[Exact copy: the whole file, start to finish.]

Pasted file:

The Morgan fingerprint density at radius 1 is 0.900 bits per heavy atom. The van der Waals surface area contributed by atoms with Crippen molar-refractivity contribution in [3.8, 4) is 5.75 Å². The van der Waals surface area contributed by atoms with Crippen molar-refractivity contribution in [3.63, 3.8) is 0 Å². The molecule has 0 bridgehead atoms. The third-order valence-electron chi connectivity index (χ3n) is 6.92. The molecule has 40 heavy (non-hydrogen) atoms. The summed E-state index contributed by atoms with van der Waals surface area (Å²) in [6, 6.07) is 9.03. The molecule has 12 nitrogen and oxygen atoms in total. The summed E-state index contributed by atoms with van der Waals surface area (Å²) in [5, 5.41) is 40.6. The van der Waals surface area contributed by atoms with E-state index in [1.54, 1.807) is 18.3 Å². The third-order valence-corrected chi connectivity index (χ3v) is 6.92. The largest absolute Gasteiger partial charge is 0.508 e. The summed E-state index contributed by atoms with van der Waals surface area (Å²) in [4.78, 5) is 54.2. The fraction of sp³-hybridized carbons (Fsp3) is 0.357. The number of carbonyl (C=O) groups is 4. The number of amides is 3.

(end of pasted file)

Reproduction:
The Morgan fingerprint density at radius 1 is 0.900 bits per heavy atom. The van der Waals surface area contributed by atoms with Crippen molar-refractivity contribution in [3.8, 4) is 5.75 Å². The van der Waals surface area contributed by atoms with Crippen molar-refractivity contribution in [3.63, 3.8) is 0 Å². The molecule has 0 bridgehead atoms. The third-order valence-electron chi connectivity index (χ3n) is 6.92. The molecule has 40 heavy (non-hydrogen) atoms. The summed E-state index contributed by atoms with van der Waals surface area (Å²) in [6, 6.07) is 9.03. The molecule has 12 nitrogen and oxygen atoms in total. The summed E-state index contributed by atoms with van der Waals surface area (Å²) in [5, 5.41) is 40.6. The van der Waals surface area contributed by atoms with E-state index in [1.54, 1.807) is 18.3 Å². The third-order valence-corrected chi connectivity index (χ3v) is 6.92. The largest absolute Gasteiger partial charge is 0.508 e. The summed E-state index contributed by atoms with van der Waals surface area (Å²) in [4.78, 5) is 54.2. The fraction of sp³-hybridized carbons (Fsp3) is 0.357. The number of carbonyl (C=O) groups is 4. The number of amides is 3.